goals regarding which and how many companies would be subject to
                                targeted Year 2000 examinations. These states’ goals were to cover from 6
                                to 76 percent of the domiciled companies within their jurisdictions. For the
                                most part, these goals attempted to cover the states’ nationally significant
                                companies. Two exceptions were states that had not planned to conduct
                                on-site examinations for more than one-half of their nationally significant
                                companies. One state official explained that a decision was made at the
                                commissioner’s level that the limited time and staff resources available

                                18
                                     Year 2000 Computing Crisis: An Assessment Guide (GAO/AIMD-10.1.14, Sept. 1997).
                                19
                                     These reports were reviewed at five of the six states we visited and at NAIC.
                                20
                                   Federal financial regulators report that they have conducted Year 2000 examinations in each insured
                                financial institutions at least twice or, in some cases, three or more times. On the basis of such
                                oversight efforts, the chair of the Federal Deposit Insurance Corporation has assured the public that,
                                as of September 30, only 15 of the nation’s 10,292 insured banks were not ready for the Year 2000.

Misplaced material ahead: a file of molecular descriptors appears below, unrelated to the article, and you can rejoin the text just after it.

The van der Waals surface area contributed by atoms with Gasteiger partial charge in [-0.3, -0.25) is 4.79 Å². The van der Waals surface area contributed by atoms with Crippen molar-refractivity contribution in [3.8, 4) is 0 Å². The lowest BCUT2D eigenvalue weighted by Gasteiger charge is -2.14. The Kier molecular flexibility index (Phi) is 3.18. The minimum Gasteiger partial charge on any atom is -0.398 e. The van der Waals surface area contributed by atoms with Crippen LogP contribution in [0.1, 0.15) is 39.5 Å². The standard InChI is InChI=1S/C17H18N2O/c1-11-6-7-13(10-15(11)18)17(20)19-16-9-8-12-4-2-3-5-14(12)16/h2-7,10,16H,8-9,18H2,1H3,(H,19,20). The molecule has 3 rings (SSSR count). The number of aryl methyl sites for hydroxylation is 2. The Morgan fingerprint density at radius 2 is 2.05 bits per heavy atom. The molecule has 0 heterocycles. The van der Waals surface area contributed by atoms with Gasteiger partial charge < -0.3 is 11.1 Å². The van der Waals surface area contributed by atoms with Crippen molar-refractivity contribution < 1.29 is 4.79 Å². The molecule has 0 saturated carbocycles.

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dictated that the state focus its on-site verification efforts on a select
                            21
number of key companies.

Some state officials believed that insurance companies had a clear
incentive to become Year 2000 ready to maintain their business in a highly
competitive industry and, therefore, did not require a great deal of
regulatory prodding in the area. Several state regulatory officials also
explained that they believed that available self-reported information from
companies was sometimes sufficient to satisfy regulatory needs, and that
this information obviated the need for an on-site verification review. We
found that the extent of such information available to state regulators
ranged from one department that had, among other things, access to
required quarterly reports of its companies’ Year 2000 progress since 1998
to one that relied primarily on company responses to a few Year 2000
surveys. The latter is of particular concern since the absence of
corroborating evidence obtained through on-site verification or multiple
contacts with companies to track their progress diminishes the extent of
regulatory assurances about Year 2000 readiness. A few state officials also
explained that some small companies were not sufficiently computer
dependent (e.g., a company may use a single personal computer to
conduct business) to experience major problems with the Year 2000 date
change and warrant the need for an on-site verification.

As we reported in April 1999, 2 of the 17 states we reviewed were
comparatively more active in their efforts to ensure that insurance